Last weekend, I joined half a dozen others at a friend’s church for a Sunday School discussion about tradition. The hour ended before our discussion really got going, but I continue to reflect broadly on the topic, especially in light of tomorrow’s holiday.
Where do traditions come from? How closely related are history and tradition? How is tradition embedded in our sacred civic and religious documents? How should we evaluate the traditions we’ve inherited from those who have gone before us? Why do some people view “tradition” negatively while others view it positively? Why do some people fancy themselves keepers of tradition while others fancy themselves free of tradition altogether?
Regardless of how different groups spin their relationship with tradition, we humans are tradition-keeping and tradition-crafting creatures. That includes those who say they are anti-tradition, because by rejecting tradition they are, in fact, creating a new one. (For an extended examination of this paradox as it specifically intersects the felt need of Christians to ground their common faith in a common profession, listen to Krista Tippett’s interview “The Need for Creeds” with late historian Jaroslav Pelikan.)
As we adopt and preserve old traditions or craft new ones—whether in regard to epic considerations such as how we understand and order our lives by the Holy Scriptures, how we evaluate the function of the U.S. Constitution or how we practice the ideals of the Declaration of Independence, or whether in regard to relatively mundane matters like how we manage our regular weekend routine—we both contribute something and receive something from our participation. On one hand, we offer our voice, our vote, on the validity of past traditions and help determine whether and how they get passed down to succeeding generations. On the other, we receive affirmation of our story and our identification with that story.
When in the course of certain events we meet and overcome challenges to our identity and our closely held traditions, they all—history, self-understanding and tradition, alike—take on greater significance. For the Hebrews of the ancient near east, their “Exodus” from slavery in Egypt, affirmed their vocation as children of Abraham and became a defining moment in their unfolding story. For Americans, the revolution that upheld the Declaration of Independence defied an unjust king and earned us a place among the nations of the world. Later, when the fruit of that revolution was threatened by civil war, major victories won by Union troops on July 3, 1863, at Gettysburg, Pa., and July 4, 1863, at Vicksburg, Miss., somehow meant more because of their proximity to Independence Day.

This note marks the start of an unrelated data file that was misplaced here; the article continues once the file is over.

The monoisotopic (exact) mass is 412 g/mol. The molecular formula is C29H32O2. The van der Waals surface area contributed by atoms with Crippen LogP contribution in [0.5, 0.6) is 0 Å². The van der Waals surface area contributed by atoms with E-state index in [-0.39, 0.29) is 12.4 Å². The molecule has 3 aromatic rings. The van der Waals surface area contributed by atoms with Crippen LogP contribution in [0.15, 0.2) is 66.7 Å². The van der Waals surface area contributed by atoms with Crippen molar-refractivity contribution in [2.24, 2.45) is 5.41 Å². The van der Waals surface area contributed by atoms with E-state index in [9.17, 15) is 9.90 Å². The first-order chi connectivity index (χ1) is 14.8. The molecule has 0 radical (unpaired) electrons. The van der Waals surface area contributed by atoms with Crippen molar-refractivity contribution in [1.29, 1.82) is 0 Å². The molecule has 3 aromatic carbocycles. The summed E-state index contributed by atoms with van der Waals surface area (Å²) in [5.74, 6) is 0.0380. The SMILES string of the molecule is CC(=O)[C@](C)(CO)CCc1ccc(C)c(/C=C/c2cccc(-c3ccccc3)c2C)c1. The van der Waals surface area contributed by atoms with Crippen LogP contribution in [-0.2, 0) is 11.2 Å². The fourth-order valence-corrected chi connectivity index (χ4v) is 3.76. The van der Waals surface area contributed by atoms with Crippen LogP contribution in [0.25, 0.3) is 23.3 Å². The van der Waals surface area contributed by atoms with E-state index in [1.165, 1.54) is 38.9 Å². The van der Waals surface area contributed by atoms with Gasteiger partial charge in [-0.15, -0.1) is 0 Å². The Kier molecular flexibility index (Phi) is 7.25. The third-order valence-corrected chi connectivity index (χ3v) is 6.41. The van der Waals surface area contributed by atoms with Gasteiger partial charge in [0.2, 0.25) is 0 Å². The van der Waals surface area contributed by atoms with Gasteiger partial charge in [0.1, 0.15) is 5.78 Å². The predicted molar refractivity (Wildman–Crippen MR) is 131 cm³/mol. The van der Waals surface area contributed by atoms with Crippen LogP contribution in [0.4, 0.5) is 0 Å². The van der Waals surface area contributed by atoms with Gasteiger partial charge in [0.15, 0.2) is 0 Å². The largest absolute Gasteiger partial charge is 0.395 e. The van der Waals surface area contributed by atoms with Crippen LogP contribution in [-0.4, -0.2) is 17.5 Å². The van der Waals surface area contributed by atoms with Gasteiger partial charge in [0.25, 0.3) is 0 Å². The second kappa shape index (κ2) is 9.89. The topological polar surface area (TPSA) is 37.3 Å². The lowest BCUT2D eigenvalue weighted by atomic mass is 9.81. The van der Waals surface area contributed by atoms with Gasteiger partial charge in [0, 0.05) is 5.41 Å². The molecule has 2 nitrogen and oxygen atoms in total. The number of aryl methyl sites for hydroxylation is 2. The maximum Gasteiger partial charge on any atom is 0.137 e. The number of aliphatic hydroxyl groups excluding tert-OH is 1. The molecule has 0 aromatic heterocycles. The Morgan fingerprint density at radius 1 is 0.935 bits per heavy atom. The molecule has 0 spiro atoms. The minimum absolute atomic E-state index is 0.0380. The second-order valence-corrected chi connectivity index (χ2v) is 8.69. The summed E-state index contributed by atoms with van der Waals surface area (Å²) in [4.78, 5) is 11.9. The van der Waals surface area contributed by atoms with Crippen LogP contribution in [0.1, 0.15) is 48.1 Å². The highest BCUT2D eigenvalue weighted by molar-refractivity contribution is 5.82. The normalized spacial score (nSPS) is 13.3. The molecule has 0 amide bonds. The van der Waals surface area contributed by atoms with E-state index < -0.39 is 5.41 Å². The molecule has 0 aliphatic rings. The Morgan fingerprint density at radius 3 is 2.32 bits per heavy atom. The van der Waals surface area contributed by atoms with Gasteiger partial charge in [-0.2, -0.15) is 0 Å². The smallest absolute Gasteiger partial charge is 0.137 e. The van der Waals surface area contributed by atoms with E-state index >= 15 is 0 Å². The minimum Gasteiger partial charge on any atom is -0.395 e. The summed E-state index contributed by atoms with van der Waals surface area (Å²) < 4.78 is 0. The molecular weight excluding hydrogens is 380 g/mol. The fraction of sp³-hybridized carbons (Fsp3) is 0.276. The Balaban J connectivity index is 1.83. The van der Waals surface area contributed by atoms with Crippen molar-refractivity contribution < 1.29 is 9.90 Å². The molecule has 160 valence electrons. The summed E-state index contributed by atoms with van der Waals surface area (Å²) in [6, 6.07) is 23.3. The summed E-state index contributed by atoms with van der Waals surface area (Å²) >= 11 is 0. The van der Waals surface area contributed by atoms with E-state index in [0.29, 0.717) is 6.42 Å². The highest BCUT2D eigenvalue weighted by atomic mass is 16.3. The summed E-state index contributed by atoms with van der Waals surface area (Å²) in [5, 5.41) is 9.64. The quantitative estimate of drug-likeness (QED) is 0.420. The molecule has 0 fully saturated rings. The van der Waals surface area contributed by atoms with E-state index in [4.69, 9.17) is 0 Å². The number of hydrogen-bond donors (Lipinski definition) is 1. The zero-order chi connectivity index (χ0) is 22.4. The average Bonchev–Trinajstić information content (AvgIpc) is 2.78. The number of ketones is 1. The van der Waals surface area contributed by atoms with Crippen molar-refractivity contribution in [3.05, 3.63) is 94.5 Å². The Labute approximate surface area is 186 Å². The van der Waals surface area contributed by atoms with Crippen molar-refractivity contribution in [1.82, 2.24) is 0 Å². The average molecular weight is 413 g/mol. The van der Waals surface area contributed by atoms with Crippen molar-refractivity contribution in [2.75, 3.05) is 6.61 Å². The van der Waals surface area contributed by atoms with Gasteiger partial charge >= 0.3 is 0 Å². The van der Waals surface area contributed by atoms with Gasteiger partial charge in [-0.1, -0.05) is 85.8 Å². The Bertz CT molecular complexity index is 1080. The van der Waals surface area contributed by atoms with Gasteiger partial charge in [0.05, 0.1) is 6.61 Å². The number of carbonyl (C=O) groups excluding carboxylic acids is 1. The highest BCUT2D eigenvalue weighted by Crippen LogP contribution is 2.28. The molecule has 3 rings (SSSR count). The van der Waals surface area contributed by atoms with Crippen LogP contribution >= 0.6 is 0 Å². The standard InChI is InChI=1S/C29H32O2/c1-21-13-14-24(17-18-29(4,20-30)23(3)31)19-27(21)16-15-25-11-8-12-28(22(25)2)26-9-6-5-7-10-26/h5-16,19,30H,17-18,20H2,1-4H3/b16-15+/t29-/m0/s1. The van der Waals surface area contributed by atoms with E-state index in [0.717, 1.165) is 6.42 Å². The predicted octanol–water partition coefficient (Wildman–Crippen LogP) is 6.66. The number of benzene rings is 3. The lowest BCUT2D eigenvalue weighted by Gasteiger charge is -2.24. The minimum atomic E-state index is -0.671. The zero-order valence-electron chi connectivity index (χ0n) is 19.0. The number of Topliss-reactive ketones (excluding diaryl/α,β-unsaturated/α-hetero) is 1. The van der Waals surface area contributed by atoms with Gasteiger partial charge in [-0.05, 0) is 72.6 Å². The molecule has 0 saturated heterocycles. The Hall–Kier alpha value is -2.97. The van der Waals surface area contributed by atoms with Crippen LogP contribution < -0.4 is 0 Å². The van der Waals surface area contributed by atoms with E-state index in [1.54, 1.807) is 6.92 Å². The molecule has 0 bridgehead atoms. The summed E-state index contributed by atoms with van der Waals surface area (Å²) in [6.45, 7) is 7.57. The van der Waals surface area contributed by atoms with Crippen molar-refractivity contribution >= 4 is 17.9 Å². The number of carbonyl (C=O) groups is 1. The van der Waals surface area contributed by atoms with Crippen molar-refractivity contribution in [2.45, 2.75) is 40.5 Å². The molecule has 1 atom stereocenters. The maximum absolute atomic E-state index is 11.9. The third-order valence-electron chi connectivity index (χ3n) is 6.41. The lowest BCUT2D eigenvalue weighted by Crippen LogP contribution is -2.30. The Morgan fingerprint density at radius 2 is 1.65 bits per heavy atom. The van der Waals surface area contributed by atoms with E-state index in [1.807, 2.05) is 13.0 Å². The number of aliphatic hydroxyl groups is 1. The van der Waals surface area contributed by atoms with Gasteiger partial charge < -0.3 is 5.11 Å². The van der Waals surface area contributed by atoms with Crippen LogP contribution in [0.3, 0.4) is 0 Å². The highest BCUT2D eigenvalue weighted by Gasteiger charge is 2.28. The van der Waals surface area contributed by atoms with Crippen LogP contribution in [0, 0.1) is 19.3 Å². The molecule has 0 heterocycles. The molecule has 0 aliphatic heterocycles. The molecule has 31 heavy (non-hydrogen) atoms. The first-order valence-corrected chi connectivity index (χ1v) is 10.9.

Incidentally, in his effort to promote and elevate the importance of the Battle of Gettysburg for the eventual outcome of the Civil War and the preservation of American democracy, it was a New Hampshire Yankee named John Bachelder who coined the term “High Water Mark” of the Confederacy. The “High Water Mark of the Rebellion” monument, dedicated in 1892, recognizes the farthest point reached by Confederate troops during their failed charge of Union lines on Cemetery Ridge outside Gettysburg. (For a fascinating take on Gettysburg lore and its role in shaping our national self-understanding, read Thomas A. Desjardin’s These Honored Dead: How the Story of Gettysburg Shaped American Memory.)
Tomorrow, on July 4, 2012, Americans everywhere will celebrate our independence from the British Empire with parades, barbecues, picnics, and, in places where bans aren’t in effect due to dry conditions, fireworks. That’s tradition in action.